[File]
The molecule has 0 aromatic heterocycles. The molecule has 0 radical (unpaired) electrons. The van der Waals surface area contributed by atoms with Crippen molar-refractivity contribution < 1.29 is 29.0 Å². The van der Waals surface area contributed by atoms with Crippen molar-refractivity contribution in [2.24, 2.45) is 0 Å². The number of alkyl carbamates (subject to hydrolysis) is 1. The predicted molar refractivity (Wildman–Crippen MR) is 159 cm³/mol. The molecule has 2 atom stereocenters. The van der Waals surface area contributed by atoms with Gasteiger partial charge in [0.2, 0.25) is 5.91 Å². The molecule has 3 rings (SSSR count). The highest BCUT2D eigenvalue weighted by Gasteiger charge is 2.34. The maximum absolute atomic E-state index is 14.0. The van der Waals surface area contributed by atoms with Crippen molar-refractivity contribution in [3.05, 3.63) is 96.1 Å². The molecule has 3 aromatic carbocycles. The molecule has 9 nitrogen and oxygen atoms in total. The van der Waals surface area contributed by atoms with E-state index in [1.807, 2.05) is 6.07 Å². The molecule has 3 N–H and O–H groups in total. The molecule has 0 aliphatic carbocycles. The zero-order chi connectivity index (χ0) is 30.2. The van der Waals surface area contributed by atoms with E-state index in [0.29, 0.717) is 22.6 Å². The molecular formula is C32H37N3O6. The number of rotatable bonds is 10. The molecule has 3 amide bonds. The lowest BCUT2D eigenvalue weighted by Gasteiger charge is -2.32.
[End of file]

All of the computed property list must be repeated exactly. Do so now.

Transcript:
The molecule has 0 aromatic heterocycles. The molecule has 0 radical (unpaired) electrons. The van der Waals surface area contributed by atoms with Crippen molar-refractivity contribution < 1.29 is 29.0 Å². The van der Waals surface area contributed by atoms with Crippen molar-refractivity contribution in [2.24, 2.45) is 0 Å². The number of alkyl carbamates (subject to hydrolysis) is 1. The predicted molar refractivity (Wildman–Crippen MR) is 159 cm³/mol. The molecule has 2 atom stereocenters. The van der Waals surface area contributed by atoms with Gasteiger partial charge in [0.2, 0.25) is 5.91 Å². The molecule has 3 rings (SSSR count). The highest BCUT2D eigenvalue weighted by Gasteiger charge is 2.34. The maximum absolute atomic E-state index is 14.0. The van der Waals surface area contributed by atoms with Crippen molar-refractivity contribution in [3.05, 3.63) is 96.1 Å². The molecule has 3 aromatic carbocycles. The molecule has 9 nitrogen and oxygen atoms in total. The van der Waals surface area contributed by atoms with E-state index in [1.807, 2.05) is 6.07 Å². The molecule has 3 N–H and O–H groups in total. The molecule has 0 aliphatic carbocycles. The zero-order chi connectivity index (χ0) is 30.2. The van der Waals surface area contributed by atoms with E-state index in [0.29, 0.717) is 22.6 Å². The molecular formula is C32H37N3O6. The number of rotatable bonds is 10. The molecule has 3 amide bonds. The lowest BCUT2D eigenvalue weighted by Gasteiger charge is -2.32.